An absent Friend and Correspondent.

IMr. U.rban, Limehouse, July 9.
IN the course of a recent excursion
to the Continent, when visiting the
Model Room in the Arsenal at Am.

particular word which might fall to his lot, their places were not always the same; and the scholar who was first at one lesson, had a different station at the next. Thus one lesson was sufficient for a numerous class, and there was no necessity for each scholar to read one after the other to the master, for they each served as preceptor to his next neighbour.'

sterdam, my attention was attracted by a letter in my own language, cvi-' dently preserved with much care, of which, on perusal, I was induced to take a copy. It is curious, as illustrative of the scrupulous attention with which, at the period when it was written, our forefathers cultivated every opportunity of contributing to the extension of their commercial relations; andasa proof that, in the arts by which diplomatic intrigues are effected, they were not much behind their descendants of the present day; it is, besides, not a little remarkable for the quaintness of its style, and the odd mixture of conciliating assurances and indirect threats with which it abounds. It appears to have been written during the reign of Charles the Second, by his brother James' Duke of York, afterwards James the Second, then Governor of the East India Company ; and was taken, together with the presents to which it alludes, on board an outward-bound East India Ship, by the celebrated Dutch Admiral De Ruyter. The crown is a paltry copper coronet, decorated with glass beads; the fate of the bed I was unable to ascertain. Should the letter, which is copied verbatim, afford any amusement to your numerous readers, it will be a source of gratification to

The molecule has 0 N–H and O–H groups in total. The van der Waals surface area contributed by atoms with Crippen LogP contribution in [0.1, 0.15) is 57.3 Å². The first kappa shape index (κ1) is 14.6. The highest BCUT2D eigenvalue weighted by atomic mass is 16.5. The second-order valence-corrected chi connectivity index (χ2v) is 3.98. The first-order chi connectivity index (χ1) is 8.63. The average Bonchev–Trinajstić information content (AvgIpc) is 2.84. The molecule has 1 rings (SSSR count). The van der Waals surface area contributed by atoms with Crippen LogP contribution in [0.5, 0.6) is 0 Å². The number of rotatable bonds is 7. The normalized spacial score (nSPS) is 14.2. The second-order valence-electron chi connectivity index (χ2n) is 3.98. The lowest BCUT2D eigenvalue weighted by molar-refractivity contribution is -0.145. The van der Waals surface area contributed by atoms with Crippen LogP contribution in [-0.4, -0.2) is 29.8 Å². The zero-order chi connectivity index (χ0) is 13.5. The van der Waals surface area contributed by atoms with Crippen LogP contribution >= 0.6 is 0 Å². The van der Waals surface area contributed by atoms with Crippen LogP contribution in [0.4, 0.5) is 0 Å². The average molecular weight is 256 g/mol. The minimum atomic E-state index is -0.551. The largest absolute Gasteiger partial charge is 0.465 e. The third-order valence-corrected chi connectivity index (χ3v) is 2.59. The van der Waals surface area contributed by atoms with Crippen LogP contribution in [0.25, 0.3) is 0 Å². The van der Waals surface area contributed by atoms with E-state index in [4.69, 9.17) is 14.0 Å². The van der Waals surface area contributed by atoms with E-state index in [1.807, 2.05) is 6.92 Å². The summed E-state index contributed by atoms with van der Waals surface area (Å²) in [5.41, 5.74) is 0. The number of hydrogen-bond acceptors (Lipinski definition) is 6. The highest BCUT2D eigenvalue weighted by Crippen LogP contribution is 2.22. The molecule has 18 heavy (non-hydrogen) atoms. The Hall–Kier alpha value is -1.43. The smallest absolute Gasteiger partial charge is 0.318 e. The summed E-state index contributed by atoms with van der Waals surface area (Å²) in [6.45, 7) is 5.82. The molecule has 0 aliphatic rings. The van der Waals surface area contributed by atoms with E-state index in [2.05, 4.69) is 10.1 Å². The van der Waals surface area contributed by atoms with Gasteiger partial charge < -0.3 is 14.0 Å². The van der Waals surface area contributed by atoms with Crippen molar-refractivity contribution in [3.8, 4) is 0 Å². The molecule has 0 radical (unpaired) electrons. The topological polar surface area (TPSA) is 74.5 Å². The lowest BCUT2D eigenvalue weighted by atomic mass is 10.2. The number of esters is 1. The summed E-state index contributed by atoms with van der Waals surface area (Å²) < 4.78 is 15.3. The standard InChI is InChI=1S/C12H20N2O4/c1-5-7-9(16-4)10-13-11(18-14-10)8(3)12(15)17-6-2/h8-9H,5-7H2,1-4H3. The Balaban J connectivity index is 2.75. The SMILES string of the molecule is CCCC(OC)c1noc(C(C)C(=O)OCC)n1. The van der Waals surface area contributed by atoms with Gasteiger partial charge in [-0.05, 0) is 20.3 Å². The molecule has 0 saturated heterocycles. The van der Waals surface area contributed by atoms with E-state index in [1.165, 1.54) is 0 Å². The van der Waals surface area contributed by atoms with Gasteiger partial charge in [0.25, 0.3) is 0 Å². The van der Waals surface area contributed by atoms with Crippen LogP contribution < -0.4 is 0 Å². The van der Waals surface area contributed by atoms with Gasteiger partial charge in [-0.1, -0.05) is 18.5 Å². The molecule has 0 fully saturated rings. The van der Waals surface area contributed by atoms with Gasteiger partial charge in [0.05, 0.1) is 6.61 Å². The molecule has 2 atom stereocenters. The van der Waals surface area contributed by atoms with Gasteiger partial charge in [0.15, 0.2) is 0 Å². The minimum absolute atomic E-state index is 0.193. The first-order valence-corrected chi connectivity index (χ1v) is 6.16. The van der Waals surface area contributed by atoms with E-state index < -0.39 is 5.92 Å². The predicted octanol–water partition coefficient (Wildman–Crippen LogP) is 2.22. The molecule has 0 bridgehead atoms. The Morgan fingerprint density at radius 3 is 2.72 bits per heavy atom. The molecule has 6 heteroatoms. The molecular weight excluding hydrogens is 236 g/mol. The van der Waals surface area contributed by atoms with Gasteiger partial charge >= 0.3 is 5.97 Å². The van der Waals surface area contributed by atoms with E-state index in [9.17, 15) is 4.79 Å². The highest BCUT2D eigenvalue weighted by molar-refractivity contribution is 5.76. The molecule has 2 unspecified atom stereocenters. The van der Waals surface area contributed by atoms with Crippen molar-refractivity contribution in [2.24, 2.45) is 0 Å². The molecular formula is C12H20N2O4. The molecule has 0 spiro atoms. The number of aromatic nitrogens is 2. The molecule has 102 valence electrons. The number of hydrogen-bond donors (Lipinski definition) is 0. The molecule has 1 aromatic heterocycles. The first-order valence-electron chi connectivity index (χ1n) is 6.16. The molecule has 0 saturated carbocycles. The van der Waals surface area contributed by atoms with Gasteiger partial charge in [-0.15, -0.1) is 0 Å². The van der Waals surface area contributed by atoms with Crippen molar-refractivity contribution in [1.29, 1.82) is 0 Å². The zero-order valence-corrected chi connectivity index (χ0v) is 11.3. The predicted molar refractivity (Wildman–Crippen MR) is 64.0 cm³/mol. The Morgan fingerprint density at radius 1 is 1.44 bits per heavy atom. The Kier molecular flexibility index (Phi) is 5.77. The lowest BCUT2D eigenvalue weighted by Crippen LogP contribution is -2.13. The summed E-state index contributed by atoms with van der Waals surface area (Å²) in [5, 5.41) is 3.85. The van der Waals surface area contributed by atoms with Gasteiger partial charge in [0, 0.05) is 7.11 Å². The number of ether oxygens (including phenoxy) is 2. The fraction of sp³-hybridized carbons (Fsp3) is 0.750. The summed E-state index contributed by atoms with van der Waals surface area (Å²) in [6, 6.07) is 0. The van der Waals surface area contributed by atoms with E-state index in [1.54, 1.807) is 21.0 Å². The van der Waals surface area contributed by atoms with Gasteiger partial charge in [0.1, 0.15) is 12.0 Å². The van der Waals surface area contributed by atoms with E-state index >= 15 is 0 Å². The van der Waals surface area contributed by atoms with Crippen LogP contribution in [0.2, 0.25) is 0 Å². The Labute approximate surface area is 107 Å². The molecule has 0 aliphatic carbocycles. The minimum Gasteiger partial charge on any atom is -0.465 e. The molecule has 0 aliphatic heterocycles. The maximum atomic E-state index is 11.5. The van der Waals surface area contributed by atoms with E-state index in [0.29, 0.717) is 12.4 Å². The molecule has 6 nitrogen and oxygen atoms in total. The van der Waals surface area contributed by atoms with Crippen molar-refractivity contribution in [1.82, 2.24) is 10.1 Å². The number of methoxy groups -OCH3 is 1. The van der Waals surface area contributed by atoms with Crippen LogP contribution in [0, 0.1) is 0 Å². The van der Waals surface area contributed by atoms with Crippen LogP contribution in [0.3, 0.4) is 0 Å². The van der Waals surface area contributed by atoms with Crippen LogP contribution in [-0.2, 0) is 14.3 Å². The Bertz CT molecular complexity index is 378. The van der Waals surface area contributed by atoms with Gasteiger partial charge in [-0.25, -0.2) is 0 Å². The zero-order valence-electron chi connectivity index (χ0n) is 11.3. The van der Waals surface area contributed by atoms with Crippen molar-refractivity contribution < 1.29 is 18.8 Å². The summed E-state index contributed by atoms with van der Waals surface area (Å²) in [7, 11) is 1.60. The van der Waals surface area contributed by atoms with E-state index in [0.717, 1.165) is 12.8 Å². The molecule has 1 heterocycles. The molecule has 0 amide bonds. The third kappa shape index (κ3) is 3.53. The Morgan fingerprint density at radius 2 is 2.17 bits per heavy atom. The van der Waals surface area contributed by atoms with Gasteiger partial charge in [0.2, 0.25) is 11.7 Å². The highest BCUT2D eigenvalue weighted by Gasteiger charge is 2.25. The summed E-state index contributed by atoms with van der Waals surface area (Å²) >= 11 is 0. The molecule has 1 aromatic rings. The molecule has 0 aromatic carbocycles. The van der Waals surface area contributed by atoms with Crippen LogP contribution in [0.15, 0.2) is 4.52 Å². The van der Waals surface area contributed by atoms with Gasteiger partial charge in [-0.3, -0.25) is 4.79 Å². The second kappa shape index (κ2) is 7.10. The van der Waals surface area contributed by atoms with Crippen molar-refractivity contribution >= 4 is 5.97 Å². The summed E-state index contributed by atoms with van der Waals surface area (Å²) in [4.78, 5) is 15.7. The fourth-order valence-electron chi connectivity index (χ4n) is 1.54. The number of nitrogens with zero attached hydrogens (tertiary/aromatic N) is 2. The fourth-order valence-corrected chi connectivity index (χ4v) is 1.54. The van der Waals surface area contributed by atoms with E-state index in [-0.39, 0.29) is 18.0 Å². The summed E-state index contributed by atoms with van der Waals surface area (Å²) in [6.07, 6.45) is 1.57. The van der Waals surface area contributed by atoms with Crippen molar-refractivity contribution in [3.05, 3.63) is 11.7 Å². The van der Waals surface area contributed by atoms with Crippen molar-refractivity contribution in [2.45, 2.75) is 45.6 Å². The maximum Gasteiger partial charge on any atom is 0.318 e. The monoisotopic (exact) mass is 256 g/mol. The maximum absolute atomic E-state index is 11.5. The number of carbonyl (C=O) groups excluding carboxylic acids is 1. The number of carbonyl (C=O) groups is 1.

Yours, &c, G.F.Y.

y To the Great King of Ardra,

Duke of Yorke and Albany, &c.
Brother to the King of England,

Scotland, France, and Ireland, sendeth greeting:— Whereas, wee have formerly writt to you by the hands of our sarvants Henry Clerke, our chief factor, and Captain Hunt, and have received from tbem a good report of your kindnesse to our Nation, and the servants employed by us; it is our desire that you would continue those good inclinations. If you shall further us in the making a preparation of lading for our shipps against

they sequent edition during hii life. The edition of 1778 appeared in eight volume«, under the direction of the late Mr. Barak Longmate, who added a ninth or supplementary volume in 1785. Thirty year«elapsed before this edition was exhauited in the market.

At length, after numerous title* had expired, and the Peerage had, principally by Mr. Pitt'» profusion, been nearly doubled, Sir £. Brydges volunteered the Herculean task of bringing down the descents, supplying the new articles, and taking on himself the conduct and correction of another impression. Collins was an extraordinary man in his own vocation, but 'aspired to no higher character1 than that of a genealogist, or compiler of dry historical facts. The new Editor's turn and ambition were of a less bumble cast. He has not been content to continue; he ha« almost new-modelled most of the articles of Collins; he has endeavoured to give them historical and biographical interest, to animate them with anecdote, to delineate characters, to speculate on the secrets <•!' cabinets, and springs of state-actions, and tu bring back the story of former days, as ou the stage of life! Such a vast body of personal history, during a period of several centuries, of persons moving in the most elevated sphere of life—statesmen, lawyers, orators, generals, and admirals, will scarce any where be found in the same compass.